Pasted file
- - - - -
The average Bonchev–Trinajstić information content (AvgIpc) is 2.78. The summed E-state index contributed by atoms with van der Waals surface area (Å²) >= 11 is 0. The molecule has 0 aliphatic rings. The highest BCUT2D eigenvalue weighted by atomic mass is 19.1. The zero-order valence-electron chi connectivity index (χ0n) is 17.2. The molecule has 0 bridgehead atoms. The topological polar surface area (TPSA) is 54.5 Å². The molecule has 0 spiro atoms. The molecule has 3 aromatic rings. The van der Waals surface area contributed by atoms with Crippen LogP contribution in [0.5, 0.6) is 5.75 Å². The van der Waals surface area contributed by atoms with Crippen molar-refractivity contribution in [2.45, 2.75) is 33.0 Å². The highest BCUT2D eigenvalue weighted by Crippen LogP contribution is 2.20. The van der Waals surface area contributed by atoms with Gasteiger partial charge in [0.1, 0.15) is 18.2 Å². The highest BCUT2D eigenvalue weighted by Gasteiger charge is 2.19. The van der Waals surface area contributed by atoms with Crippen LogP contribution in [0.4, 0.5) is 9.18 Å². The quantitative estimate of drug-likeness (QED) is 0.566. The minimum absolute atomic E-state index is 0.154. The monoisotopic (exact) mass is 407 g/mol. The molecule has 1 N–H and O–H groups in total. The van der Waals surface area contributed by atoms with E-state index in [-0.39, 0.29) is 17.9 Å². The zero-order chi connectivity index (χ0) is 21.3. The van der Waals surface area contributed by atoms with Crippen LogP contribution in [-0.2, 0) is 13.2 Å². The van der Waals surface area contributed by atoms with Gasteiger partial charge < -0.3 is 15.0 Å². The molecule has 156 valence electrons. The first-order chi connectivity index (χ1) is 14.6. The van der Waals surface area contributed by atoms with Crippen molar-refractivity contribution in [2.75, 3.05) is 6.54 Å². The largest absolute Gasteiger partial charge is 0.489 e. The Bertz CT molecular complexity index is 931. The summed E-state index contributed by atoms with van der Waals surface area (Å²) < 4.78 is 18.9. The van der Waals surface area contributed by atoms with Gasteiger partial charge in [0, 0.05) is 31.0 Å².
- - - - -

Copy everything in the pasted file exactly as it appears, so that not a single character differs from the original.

The average Bonchev–Trinajstić information content (AvgIpc) is 2.78. The summed E-state index contributed by atoms with van der Waals surface area (Å²) >= 11 is 0. The molecule has 0 aliphatic rings. The highest BCUT2D eigenvalue weighted by atomic mass is 19.1. The zero-order valence-electron chi connectivity index (χ0n) is 17.2. The molecule has 0 bridgehead atoms. The topological polar surface area (TPSA) is 54.5 Å². The molecule has 0 spiro atoms. The molecule has 3 aromatic rings. The van der Waals surface area contributed by atoms with Crippen LogP contribution in [0.5, 0.6) is 5.75 Å². The van der Waals surface area contributed by atoms with Crippen molar-refractivity contribution in [2.45, 2.75) is 33.0 Å². The highest BCUT2D eigenvalue weighted by Crippen LogP contribution is 2.20. The van der Waals surface area contributed by atoms with Gasteiger partial charge in [0.1, 0.15) is 18.2 Å². The highest BCUT2D eigenvalue weighted by Gasteiger charge is 2.19. The van der Waals surface area contributed by atoms with Crippen LogP contribution in [0.4, 0.5) is 9.18 Å². The quantitative estimate of drug-likeness (QED) is 0.566. The minimum absolute atomic E-state index is 0.154. The monoisotopic (exact) mass is 407 g/mol. The molecule has 1 N–H and O–H groups in total. The van der Waals surface area contributed by atoms with E-state index in [-0.39, 0.29) is 17.9 Å². The zero-order chi connectivity index (χ0) is 21.3. The van der Waals surface area contributed by atoms with Crippen LogP contribution in [-0.2, 0) is 13.2 Å². The van der Waals surface area contributed by atoms with Gasteiger partial charge < -0.3 is 15.0 Å². The molecule has 156 valence electrons. The first-order chi connectivity index (χ1) is 14.6. The van der Waals surface area contributed by atoms with Crippen molar-refractivity contribution in [2.75, 3.05) is 6.54 Å². The largest absolute Gasteiger partial charge is 0.489 e. The Bertz CT molecular complexity index is 931. The summed E-state index contributed by atoms with van der Waals surface area (Å²) < 4.78 is 18.9. The van der Waals surface area contributed by atoms with Gasteiger partial charge in [0, 0.05) is 31.0 Å².